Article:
> composition implementations.
>
> I'm unclear on why an n-ary compose of 1 is a problem.  Isn't that
> just identity?
> And nullary compose is just the the void operator.
>
>
> >> Oh, and there's a reason most `compose` functions accept multiple
> >> arguments: it would become way too unwieldy with all the parentheses
> >> otherwise.
>
>
>
> >>> > 1. Verify both operands are callable.
> >>>
> >>> What should happen if you try to compose something that only supports
> >>> [[Call]] with something that only supports [[Construct]]?  For
> >>> example, one might try to compose Object.freeze with a constructor to
> >>> get a producer of frozen instances.
> >>
> >>
> >> I can adjust my proposal accordingly to cover "construct first when
> called
> >> as constructor". I missed that use case, but it's easy to fix.
>
> I have no idea whether this use case is important.
> I was mostly just wondering whether there was something problematic
> about construct.
>
>
>
> >>> > 2. Create a callable-only function that calls its left operand with
> the
> >>> > original arguments and `this`, then calling its right operand with
> the
> >>> > result and the same `this`.
> >>>
> >>> > 3. Sets its length to the left operand.
> >>> > 4. Return the new function.
> >>>
> >>> Is the new function strict only when both operands are strict or when
> >>> either is strict?
> >>> Or should it depend on the scope in which the operator appears?
> >>>
> >>> When the left operand is non-strict, is the composition the caller of
> >>> the left operand?
> >>
> >>
> >> Composed functions would be similar to bound functions. So it shouldn't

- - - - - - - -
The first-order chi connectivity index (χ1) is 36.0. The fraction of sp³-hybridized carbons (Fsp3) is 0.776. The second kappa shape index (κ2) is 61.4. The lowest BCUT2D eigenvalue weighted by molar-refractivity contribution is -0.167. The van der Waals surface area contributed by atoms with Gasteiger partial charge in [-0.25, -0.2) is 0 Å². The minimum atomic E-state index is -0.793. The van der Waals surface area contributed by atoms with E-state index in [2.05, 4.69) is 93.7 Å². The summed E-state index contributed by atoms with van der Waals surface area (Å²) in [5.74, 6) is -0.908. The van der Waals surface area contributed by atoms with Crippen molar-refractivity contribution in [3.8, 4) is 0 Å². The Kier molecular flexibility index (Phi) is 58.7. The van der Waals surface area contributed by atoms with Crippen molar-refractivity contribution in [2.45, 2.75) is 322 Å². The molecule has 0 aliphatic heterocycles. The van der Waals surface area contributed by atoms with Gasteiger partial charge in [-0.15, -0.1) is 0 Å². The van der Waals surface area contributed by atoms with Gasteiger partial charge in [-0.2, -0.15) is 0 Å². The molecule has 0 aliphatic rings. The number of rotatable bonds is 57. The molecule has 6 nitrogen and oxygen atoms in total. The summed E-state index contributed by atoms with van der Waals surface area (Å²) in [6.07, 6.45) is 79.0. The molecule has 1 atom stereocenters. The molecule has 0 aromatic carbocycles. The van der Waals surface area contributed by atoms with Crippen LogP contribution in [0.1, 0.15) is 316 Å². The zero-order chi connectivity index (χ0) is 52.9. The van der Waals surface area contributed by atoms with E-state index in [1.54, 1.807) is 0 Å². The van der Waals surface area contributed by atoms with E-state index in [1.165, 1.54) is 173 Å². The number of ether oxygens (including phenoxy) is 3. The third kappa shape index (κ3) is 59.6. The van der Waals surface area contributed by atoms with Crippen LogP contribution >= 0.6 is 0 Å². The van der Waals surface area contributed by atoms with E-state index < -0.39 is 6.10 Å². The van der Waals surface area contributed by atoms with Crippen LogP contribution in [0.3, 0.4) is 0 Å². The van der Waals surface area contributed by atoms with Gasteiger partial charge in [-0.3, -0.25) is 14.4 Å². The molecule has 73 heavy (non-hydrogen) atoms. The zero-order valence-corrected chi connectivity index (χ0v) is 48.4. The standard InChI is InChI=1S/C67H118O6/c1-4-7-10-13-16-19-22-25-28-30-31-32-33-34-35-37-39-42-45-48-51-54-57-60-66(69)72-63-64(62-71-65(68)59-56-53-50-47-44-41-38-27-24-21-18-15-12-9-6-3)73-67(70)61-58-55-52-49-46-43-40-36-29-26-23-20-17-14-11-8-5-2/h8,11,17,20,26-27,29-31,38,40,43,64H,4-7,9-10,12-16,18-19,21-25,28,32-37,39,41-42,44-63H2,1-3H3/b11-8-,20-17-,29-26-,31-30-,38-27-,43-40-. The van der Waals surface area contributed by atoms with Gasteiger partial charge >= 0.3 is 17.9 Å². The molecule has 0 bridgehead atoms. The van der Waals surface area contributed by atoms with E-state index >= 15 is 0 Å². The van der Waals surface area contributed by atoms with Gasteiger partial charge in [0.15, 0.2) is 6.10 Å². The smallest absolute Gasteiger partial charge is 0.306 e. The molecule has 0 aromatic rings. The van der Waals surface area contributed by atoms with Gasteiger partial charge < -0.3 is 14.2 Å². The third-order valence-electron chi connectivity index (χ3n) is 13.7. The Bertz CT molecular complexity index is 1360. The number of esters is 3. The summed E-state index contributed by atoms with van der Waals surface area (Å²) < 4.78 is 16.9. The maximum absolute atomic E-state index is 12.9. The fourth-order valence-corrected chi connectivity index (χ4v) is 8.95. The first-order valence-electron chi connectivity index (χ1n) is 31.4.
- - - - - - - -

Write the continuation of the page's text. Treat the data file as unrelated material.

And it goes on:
> >> make a difference.
> >>
> >> A transpiler can transform `f >=> g` directly to `function () { return
> >> g.call(this, f.apply(this, arguments)) }` (mod type checks).
>
> One quibble.
> The problem with this is that non-strict functions replace a `this` of
> null with
> a reference to the global object, so this would prevent a strict f and
> g from distinguishing between
>
>    (f >=> g).call(null, x)
>
> and
>
>     (f >=> g).call(window, x)
>
>
> >>> > The reason I suggested an operator instead of a function:
> >>> >
> >>> > 1. Fewer parentheses is always a plus.
> >>> > 2. It allows engines to statically optimize functions in the middle
> >>> > (avoid
> >>> > an extra function allocation), like with `f >=> x =>
> console.log("x:" +
> >>> > x)`.
> >>>
> >>> This seems doable optimistically with Function.compose, though you'd
> >>> have to back out when Function.compose is assigned.
> >>
> >>
> >> Engines don't usually make optimistic assumptions like that on the first
> >> pass, much less the first 100 or so (it takes thousands for V8's
> inliner to
> >> trigger, for example). They would have to cut a very specific special
> case
> >> for this (they don't even do that for `bind` IIRC), which I don't see as
> >> likely.
>
> Do you a sense of how important this optimization is compared to
> Array.prototype.{forEach,map}?
> Why is syntax-enabled optimization a stronger argument for composition
> than factoring out call
> overhead in the body of a tight loop?
>
> Why are engines' decisions about when to optimize bad specifically for
> composition?
>